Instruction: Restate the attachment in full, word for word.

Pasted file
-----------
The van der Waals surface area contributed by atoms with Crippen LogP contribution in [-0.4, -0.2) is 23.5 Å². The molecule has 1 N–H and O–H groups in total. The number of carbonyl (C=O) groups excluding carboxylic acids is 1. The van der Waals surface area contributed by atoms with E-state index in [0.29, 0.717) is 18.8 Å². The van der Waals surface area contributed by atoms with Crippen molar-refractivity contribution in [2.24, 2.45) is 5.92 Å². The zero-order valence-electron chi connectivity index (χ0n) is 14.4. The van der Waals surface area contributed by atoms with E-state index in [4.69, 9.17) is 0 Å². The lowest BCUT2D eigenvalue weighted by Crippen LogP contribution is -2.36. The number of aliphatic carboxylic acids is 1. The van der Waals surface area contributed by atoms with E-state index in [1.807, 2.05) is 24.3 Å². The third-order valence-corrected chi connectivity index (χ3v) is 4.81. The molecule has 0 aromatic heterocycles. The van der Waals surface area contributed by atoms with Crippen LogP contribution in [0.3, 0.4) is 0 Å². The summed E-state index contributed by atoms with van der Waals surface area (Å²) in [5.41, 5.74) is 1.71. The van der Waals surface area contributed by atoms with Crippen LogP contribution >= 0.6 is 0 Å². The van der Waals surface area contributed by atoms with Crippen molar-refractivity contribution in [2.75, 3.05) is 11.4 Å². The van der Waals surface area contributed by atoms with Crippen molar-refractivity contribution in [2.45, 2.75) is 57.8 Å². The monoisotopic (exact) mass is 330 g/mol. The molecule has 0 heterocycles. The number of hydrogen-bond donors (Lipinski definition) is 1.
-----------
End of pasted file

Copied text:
The van der Waals surface area contributed by atoms with Crippen LogP contribution in [-0.4, -0.2) is 23.5 Å². The molecule has 1 N–H and O–H groups in total. The number of carbonyl (C=O) groups excluding carboxylic acids is 1. The van der Waals surface area contributed by atoms with E-state index in [0.29, 0.717) is 18.8 Å². The van der Waals surface area contributed by atoms with Crippen molar-refractivity contribution in [2.24, 2.45) is 5.92 Å². The zero-order valence-electron chi connectivity index (χ0n) is 14.4. The van der Waals surface area contributed by atoms with E-state index in [4.69, 9.17) is 0 Å². The lowest BCUT2D eigenvalue weighted by Crippen LogP contribution is -2.36. The number of aliphatic carboxylic acids is 1. The van der Waals surface area contributed by atoms with E-state index in [1.807, 2.05) is 24.3 Å². The third-order valence-corrected chi connectivity index (χ3v) is 4.81. The molecule has 0 aromatic heterocycles. The van der Waals surface area contributed by atoms with Crippen LogP contribution in [0.3, 0.4) is 0 Å². The summed E-state index contributed by atoms with van der Waals surface area (Å²) in [5.41, 5.74) is 1.71. The van der Waals surface area contributed by atoms with Crippen LogP contribution >= 0.6 is 0 Å². The van der Waals surface area contributed by atoms with Crippen molar-refractivity contribution in [2.75, 3.05) is 11.4 Å². The van der Waals surface area contributed by atoms with Crippen molar-refractivity contribution in [2.45, 2.75) is 57.8 Å². The monoisotopic (exact) mass is 330 g/mol. The molecule has 0 heterocycles. The number of hydrogen-bond donors (Lipinski definition) is 1.